The river otter, or Lutra vulgaris, is a medium-sized mammal and belongs to the marten family. Its name comes from the ancient Greek word “hydor”, meaning “water”, and literally translates to “aquatic animal”. It is a predator that lives in aquatic environments and has unique adaptations that allow it to cope well with this lifestyle.
The appearance of the river otter is characteristic of an animal that leads an aquatic lifestyle. It has an elongated and squat body of equal thickness throughout its length, as well as small, short webbed feet. Its fur is silvery or light colored underneath, while on the back and legs it is dark brown. The special structure of the hair cover allows the otter not to get wet in water. It molts in spring and summer, but its coloration does not change.
The river otter lives along the banks of rivers, lakes and streams. It prefers rivers with fast currents, rocky beds and rich in fish and diving ducks. It is much less common in quiet, overgrown rivers. Medium-sized rivers no more than 15 meters wide are optimal for the otter.
Hunting of the river otter has been banned since 1930, but its population is recovering slowly. This is due to various factors such as logging of forests and shrubs along the river banks, grazing in the floodplain, pollution of water bodies and poaching. Fishing nets are enemies of many aquatic animals and birds, including the otter.
Despite its small size, the river otter has amazing abilities. Scientists have noticed that it can hold its breath and stay underwater for up to two minutes. When it is on land, it moves in a sinuous manner, resembling the movements of a snake. And when she’s out on the ice, she almost glides across it.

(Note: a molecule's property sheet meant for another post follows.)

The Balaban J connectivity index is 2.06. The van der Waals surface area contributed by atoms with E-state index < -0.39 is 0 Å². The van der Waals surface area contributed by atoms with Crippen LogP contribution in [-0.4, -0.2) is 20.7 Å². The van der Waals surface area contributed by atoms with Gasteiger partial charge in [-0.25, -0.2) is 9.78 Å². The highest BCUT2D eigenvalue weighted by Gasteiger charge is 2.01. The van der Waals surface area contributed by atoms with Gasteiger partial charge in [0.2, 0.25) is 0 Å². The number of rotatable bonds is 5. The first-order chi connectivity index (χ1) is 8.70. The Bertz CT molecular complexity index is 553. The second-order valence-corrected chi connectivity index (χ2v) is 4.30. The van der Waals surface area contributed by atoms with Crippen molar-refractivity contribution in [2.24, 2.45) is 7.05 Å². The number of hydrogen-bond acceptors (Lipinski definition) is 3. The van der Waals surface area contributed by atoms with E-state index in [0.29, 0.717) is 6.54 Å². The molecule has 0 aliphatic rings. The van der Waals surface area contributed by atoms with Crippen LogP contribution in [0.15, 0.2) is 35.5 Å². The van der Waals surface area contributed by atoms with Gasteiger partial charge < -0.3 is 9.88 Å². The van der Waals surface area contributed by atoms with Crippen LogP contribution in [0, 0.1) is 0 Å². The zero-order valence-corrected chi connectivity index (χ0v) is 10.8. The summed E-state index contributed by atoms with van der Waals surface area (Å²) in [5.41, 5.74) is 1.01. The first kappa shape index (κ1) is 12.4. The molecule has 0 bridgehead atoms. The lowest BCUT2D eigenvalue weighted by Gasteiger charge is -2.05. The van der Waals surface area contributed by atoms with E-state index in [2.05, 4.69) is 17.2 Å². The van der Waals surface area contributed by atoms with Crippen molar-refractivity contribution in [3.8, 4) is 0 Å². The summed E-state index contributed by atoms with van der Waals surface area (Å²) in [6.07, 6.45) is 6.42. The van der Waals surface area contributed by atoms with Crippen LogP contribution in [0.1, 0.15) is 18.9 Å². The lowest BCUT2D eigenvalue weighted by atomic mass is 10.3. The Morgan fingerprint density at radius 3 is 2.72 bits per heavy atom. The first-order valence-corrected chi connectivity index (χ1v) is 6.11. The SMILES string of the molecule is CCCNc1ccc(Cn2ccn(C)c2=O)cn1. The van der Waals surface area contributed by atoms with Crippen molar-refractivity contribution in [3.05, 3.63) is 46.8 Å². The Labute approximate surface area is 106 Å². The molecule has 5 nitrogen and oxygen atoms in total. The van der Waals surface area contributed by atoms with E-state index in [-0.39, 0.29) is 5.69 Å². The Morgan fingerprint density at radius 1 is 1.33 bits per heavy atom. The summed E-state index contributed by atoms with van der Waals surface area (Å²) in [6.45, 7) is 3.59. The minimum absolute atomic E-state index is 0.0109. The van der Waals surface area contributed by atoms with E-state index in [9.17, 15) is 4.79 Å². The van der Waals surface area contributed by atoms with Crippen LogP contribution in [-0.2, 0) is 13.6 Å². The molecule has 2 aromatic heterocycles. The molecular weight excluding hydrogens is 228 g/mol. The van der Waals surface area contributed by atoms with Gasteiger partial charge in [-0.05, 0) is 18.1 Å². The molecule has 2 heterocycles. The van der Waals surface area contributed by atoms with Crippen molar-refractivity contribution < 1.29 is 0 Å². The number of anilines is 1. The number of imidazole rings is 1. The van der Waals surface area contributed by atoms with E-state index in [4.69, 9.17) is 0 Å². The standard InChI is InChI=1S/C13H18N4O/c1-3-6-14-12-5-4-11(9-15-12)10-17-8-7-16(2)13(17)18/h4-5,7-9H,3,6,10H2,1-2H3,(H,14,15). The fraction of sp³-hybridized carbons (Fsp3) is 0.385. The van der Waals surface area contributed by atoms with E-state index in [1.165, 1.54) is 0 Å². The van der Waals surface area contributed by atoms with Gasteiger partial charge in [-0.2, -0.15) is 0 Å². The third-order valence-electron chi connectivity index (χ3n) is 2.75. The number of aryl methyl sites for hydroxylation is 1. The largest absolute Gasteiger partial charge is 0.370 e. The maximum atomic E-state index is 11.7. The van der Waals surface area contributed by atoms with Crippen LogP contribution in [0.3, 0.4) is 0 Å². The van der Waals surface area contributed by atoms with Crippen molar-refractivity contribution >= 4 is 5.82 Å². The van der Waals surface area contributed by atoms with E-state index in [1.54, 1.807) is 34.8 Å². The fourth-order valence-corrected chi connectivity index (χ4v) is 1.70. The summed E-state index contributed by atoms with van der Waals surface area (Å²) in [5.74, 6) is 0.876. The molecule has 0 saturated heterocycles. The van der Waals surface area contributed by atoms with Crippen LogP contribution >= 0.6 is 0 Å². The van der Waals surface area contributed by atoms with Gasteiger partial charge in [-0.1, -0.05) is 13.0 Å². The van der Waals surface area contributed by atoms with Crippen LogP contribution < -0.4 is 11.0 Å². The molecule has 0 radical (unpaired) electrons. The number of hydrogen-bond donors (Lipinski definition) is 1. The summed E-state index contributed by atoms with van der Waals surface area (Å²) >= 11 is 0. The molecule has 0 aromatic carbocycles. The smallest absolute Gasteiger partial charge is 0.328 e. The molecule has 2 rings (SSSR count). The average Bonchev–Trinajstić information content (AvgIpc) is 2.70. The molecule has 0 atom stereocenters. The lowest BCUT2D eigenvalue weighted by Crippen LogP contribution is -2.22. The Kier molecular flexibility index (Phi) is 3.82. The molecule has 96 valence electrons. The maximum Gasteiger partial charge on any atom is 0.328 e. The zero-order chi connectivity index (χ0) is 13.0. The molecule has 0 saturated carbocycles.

It is a nocturnal animal, preferring to stay in its “home” during the day and going out to hunt at nightfall. River otters are solitary animals, although sometimes females may share a lifestyle with each other. They can live up to 10 years.
Scientists have been studying river otters for many years and have made interesting discoveries about their behavior and adaptations. For example, Professor Jonathan Warner from the University of Oxford has noticed that river otters have a unique skull bone structure that allows them to easily rise to the surface of the water after diving. They also found that otters can use rocks as tools for opening shells and cutting prey.
However, despite all the research and efforts of experts, conserving the river otter population remains a challenge. According to a study conducted by the International Union for Conservation of Nature (IUCN), the number of river otters in the world is declining due to habitat loss and pollution of water bodies.
– Name: river otter
– Latin name: Lutra vulgaris
– Family: Kunichnidae
– Size: Males weigh 8-10 kg, body length 48-90 cm; females weigh 6-10 kg, body length 54-70 cm.
– Coloration: Fur is silvery or light underneath, dark brown on back and legs.
– Lifestyle: Aquatic, prefers rivers with fast currents and rocky beds.
– Peculiarities: Can hold its breath and stay under water for up to two minutes; moves sinuously on land and almost glides on ice.